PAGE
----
The Cream Rises to the Top

The Rock House Creamery in Newborn turns out a variety of milks and cheeses, and it stands as a throwback to mom-and-pop operations of yesteryear. 

by Nat Harwell

Seeing an example of Americana at work never fails to refresh the spirit. The inspirational Horatio Alger-type story of pulling one’s self up by one’s own bootstraps or small-town-boy-makes-good sort of tale almost always illustrates what remains great about this nation. Dreams can still come true if one has a vision, a little luck with good timing and a desire to work hard.

Such a dream is taking shape out in some of the most beautiful country found in this neck of woods, southeastern Newton County, where a visionary named Keith Kelly has purchased the former Johnston family dairy farm and established the Rock House Creamery. With a passion for the small mom-and-pop dairy operations that once populated our area but have been squeezed nearly out of existence in the 21st Century, Kelly decided to put together a complete creamery operation in one spot, producing products from start to finish under one roof.

“We want to follow a course of keeping sales close to the customer so our story doesn’t get lost in translation,” said Haley Gilleland, who manages wholesale distribution and coordinates tours of the creamery. Hailing from Fitzgerald, she earned her Master’s degree from the University of Georgia in animal science before joining the Rock House Creamery team. 

Jessica Kennedy serves as the creamery manager. A 1996 graduate of Newton High School, she earned her dairy science degree at Georgia, and after 16 years serving the Georgia Department of Agriculture as a farm inspector, she discovered how she could follow her passion of dairying with the Rock House Creamery. Kennedy oversees the herd, milks the cows, produces the growing number of products at the creamery and takes a hands-on approach
to every aspect of the operation. 

“We have a herd of 100 cows,” Kennedy said, “and we’re currently milking 60 of them. From this we’re able to turn out whole milk, New World-style chocolate milk, buttermilk [and] several varieties of cheeses, along with fresh curds and Fromage, which is a cream cheese.”

“We want to follow a course of keeping sales close to the customer so our story doesn’t get lost in translation.”

Rock House Creamy Special Projects Coordinator Haley Gilleland

 What sets Rock House Creamery apart from any other milk-producing entity? That would be the process that turns out milk products which have been pasteurized but not homogenized. In other words, the cream is not separated out via homogenization and will still be present in the packaged product.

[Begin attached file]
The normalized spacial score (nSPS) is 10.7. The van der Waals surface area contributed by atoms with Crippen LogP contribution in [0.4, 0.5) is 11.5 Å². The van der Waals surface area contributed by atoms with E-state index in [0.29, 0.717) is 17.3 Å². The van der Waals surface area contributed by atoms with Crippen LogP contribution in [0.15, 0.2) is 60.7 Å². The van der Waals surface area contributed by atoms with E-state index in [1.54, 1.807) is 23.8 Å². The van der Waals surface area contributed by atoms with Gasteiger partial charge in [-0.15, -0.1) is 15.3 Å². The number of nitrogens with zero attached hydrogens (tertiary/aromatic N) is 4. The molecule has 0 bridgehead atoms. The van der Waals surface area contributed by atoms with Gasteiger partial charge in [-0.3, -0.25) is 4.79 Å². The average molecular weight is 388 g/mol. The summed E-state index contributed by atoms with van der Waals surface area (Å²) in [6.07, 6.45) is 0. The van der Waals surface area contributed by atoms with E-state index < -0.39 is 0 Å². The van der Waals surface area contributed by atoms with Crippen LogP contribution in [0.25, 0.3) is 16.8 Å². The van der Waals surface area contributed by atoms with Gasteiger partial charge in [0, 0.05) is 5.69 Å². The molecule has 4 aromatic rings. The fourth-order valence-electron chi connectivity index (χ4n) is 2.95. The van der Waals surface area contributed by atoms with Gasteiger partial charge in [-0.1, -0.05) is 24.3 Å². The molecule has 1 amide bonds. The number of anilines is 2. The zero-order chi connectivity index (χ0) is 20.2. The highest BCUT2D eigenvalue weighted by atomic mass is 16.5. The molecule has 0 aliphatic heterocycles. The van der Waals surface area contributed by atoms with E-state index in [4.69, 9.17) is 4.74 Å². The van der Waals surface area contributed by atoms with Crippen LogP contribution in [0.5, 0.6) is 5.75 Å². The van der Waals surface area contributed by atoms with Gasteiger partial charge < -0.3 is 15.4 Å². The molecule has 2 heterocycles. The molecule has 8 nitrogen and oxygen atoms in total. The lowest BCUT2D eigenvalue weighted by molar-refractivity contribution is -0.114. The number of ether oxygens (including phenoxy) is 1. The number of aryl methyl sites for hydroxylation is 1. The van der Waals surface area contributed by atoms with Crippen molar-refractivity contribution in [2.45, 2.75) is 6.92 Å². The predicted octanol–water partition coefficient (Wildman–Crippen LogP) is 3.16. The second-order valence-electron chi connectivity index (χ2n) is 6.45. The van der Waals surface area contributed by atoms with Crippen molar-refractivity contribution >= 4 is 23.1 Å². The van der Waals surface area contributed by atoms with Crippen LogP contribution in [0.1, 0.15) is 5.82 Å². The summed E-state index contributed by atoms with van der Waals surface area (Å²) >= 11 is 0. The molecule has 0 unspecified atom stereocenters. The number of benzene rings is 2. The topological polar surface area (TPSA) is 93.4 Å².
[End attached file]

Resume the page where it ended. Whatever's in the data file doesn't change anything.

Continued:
“All milk in the state of Georgia has to be pasteurized,” Kennedy said. “We heat the milk to 145 degrees and hold it there for 30 minutes, but after that, we do not go into the homogenization to separate out the cream, so you have to shake up the milk, but the result is an incredibly rich, tasty product.”

Indeed, anyone who qualifies as a chocolate lover needs to be on high alert for the Rock House Creamery New World Chocolate Milk. It is produced in the gourmet European style, rich in cocoa and lighter on sugar. One would be hard-pressed to find finer chocolate milk anywhere, even at San Francisco’s famed Ghirardelli chocolate factory. 

Local residents may wish to visit the Rock House Creamery, located at 2471 Broughton Road just outside of Newborn. For an introductory look at its products and the venues throughout the area which carry them, visit the creamery online at rockhousecreamery.com. However, a visit in person reveals the care that goes into the entire operation from top to bottom and turns pages in the chapter of a book still being written every day. 

“We do conduct tours of the facility,” Gilleland said, “and [we] have hosted FFA groups, pre-school groups, private tours for folks interested in learning more about local dairy operations and senior citizens groups.”

While the creamery is a working dairy farm and not oriented toward handicapped access, the operation is accessible to virtually anyone. Rock House Creamery is more than just a dairy and more than just a producer of a unique line of milk products. It stands as a throwback to the era of mom-and-pop dairies that so many farmers in this area established long ago. The employees are proud of what they do and what they produce, and they reap rewards not limited to dairy products.

“We have a certified, naturally grown garden from which our employees benefit with fresh fruits and vegetables,” Kennedy said. “It’s certified the same way an organic garden is adjudicated, and our employees have full access.”

Sales have grown exponentially since the establishment of Rock House Creamery in March 2017. Indeed, Christmas sales of milk and cheese were so good that expansion sounds like a real possibility. For now, it pays homage to the way things used to be done and serves as a testimony to excellence.

“This is what we call our Pilot Plant,” Kennedy said, “and although we are exploring building a bigger operation, we don’t want to get too big too fast, as quality control is always first on our list; but we are proud that our New World Chocolate milk won the ‘Flavor of Georgia’ contest, held annually by the University of Georgia, in 2018; and as the New Year dawns, who knows what the future holds.” 

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